That is from Eric Neyman, good points thought note we will have independent measures of the spread of the new strain, with shorter lags than is currently the case.

Sudan estimate of the day

…researchers have just declared that there was a huge, hidden outbreak in the capital of Sudan. In the absence of a good death registration system, they used a molecular and serological survey and an online one distributed on Facebook, where people reported their symptoms and whether they’d had a test. The researchers calculated that Covid-19 killed 16,000 more people than the 477 deaths confirmed by mid-November in Khartoum, which has a population roughly the size of Wisconsin’s.

Here is the full NYT article by Ruth Maclean.  The main theme of the piece is that Africa may not have escaped Covid by nearly as much as we had thought.

The racialization of international trade preferences

…we find that white individuals have become less supportive of trade than minorities and that whites are more likely than minorities to favor trade with highly similar countries. We suggest that minority support for trade is due to four well‐documented differences in the psychological predispositions of whites and minorities in the United States. Minorities have lower levels of racial prejudice, are lower in social dominance, and express less nationalism than whites. At the same time, there is evidence of rising ingroup racial consciousness among whites. Each of these characteristics has been independently linked to trade support in a direction encouraging greater support for trade among minorities. As the United States grows ever closer to becoming a “majority minority” nation, the racialization of trade attitudes may stimulate shifts in the likely future of America’s trade relationships.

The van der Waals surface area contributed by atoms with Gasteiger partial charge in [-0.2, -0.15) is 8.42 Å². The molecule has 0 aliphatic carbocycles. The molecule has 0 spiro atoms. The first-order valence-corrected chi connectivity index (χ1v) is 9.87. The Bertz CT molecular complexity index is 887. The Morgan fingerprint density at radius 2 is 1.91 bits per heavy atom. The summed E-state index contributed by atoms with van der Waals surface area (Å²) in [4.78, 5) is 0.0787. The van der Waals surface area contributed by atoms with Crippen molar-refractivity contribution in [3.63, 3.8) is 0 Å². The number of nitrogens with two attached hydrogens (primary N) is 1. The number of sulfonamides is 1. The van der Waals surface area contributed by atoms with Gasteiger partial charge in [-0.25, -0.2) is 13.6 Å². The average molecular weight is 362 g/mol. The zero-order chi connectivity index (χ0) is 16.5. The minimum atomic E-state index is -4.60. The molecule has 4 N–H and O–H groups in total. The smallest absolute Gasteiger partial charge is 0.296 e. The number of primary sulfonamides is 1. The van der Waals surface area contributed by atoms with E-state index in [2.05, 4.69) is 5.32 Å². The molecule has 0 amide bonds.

That is from a new paper by Diana Mutz, Edward D. Mansfield, and Eunij Kim.  Via the excellent Kevin Lewis.